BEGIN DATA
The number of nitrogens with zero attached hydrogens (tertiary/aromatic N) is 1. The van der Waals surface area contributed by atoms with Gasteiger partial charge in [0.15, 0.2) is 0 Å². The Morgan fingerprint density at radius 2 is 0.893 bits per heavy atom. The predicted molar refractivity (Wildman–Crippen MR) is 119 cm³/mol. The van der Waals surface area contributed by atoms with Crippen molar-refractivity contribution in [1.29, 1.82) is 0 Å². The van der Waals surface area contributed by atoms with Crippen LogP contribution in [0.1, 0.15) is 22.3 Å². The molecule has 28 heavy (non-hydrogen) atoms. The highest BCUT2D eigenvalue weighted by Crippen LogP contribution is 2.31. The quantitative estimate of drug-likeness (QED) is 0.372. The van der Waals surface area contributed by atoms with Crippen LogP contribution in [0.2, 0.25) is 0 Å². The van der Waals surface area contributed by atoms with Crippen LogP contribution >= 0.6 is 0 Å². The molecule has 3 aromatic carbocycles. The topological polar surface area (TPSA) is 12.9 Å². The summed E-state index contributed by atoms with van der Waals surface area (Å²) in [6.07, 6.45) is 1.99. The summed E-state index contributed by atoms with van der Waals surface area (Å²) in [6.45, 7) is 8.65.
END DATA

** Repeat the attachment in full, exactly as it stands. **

The number of nitrogens with zero attached hydrogens (tertiary/aromatic N) is 1. The van der Waals surface area contributed by atoms with Gasteiger partial charge in [0.15, 0.2) is 0 Å². The Morgan fingerprint density at radius 2 is 0.893 bits per heavy atom. The predicted molar refractivity (Wildman–Crippen MR) is 119 cm³/mol. The van der Waals surface area contributed by atoms with Crippen molar-refractivity contribution in [1.29, 1.82) is 0 Å². The van der Waals surface area contributed by atoms with Crippen LogP contribution in [0.1, 0.15) is 22.3 Å². The molecule has 28 heavy (non-hydrogen) atoms. The highest BCUT2D eigenvalue weighted by Crippen LogP contribution is 2.31. The quantitative estimate of drug-likeness (QED) is 0.372. The van der Waals surface area contributed by atoms with Crippen LogP contribution in [0.2, 0.25) is 0 Å². The van der Waals surface area contributed by atoms with Crippen LogP contribution >= 0.6 is 0 Å². The molecule has 3 aromatic carbocycles. The topological polar surface area (TPSA) is 12.9 Å². The summed E-state index contributed by atoms with van der Waals surface area (Å²) in [6.07, 6.45) is 1.99. The summed E-state index contributed by atoms with van der Waals surface area (Å²) in [6.45, 7) is 8.65.